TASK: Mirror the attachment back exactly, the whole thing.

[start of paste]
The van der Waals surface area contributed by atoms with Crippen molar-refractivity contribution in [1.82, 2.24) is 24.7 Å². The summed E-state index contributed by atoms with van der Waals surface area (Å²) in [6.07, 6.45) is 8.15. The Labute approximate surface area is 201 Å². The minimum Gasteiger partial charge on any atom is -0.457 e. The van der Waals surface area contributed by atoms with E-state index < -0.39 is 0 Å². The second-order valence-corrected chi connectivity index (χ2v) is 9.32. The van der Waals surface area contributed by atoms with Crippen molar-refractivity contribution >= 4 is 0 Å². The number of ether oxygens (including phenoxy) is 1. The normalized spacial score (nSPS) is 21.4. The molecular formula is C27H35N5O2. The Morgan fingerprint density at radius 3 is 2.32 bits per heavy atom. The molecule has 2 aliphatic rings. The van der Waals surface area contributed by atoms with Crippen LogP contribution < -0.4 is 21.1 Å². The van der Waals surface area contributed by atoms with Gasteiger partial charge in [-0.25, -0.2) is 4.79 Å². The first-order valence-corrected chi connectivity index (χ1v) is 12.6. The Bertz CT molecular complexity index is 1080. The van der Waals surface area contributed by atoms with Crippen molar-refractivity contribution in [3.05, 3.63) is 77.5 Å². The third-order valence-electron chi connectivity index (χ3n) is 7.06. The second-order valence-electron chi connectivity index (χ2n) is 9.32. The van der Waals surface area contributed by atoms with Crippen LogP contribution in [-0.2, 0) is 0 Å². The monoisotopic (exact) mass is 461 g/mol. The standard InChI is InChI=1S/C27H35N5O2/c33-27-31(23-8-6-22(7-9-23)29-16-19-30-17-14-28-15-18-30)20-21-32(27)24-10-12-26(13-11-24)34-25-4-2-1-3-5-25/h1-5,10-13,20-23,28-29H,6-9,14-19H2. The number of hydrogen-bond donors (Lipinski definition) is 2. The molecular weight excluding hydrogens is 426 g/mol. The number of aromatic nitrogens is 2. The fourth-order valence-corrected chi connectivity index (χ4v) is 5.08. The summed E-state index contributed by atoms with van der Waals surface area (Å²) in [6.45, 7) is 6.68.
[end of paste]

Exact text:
The van der Waals surface area contributed by atoms with Crippen molar-refractivity contribution in [1.82, 2.24) is 24.7 Å². The summed E-state index contributed by atoms with van der Waals surface area (Å²) in [6.07, 6.45) is 8.15. The Labute approximate surface area is 201 Å². The minimum Gasteiger partial charge on any atom is -0.457 e. The van der Waals surface area contributed by atoms with E-state index < -0.39 is 0 Å². The second-order valence-corrected chi connectivity index (χ2v) is 9.32. The van der Waals surface area contributed by atoms with Crippen molar-refractivity contribution >= 4 is 0 Å². The number of ether oxygens (including phenoxy) is 1. The normalized spacial score (nSPS) is 21.4. The molecular formula is C27H35N5O2. The Morgan fingerprint density at radius 3 is 2.32 bits per heavy atom. The molecule has 2 aliphatic rings. The van der Waals surface area contributed by atoms with Crippen LogP contribution < -0.4 is 21.1 Å². The van der Waals surface area contributed by atoms with Gasteiger partial charge in [-0.25, -0.2) is 4.79 Å². The first-order valence-corrected chi connectivity index (χ1v) is 12.6. The Bertz CT molecular complexity index is 1080. The van der Waals surface area contributed by atoms with Crippen molar-refractivity contribution in [3.05, 3.63) is 77.5 Å². The third-order valence-electron chi connectivity index (χ3n) is 7.06. The second-order valence-electron chi connectivity index (χ2n) is 9.32. The van der Waals surface area contributed by atoms with Crippen LogP contribution in [-0.2, 0) is 0 Å². The monoisotopic (exact) mass is 461 g/mol. The standard InChI is InChI=1S/C27H35N5O2/c33-27-31(23-8-6-22(7-9-23)29-16-19-30-17-14-28-15-18-30)20-21-32(27)24-10-12-26(13-11-24)34-25-4-2-1-3-5-25/h1-5,10-13,20-23,28-29H,6-9,14-19H2. The number of hydrogen-bond donors (Lipinski definition) is 2. The molecular weight excluding hydrogens is 426 g/mol. The number of aromatic nitrogens is 2. The fourth-order valence-corrected chi connectivity index (χ4v) is 5.08. The summed E-state index contributed by atoms with van der Waals surface area (Å²) in [6.45, 7) is 6.68.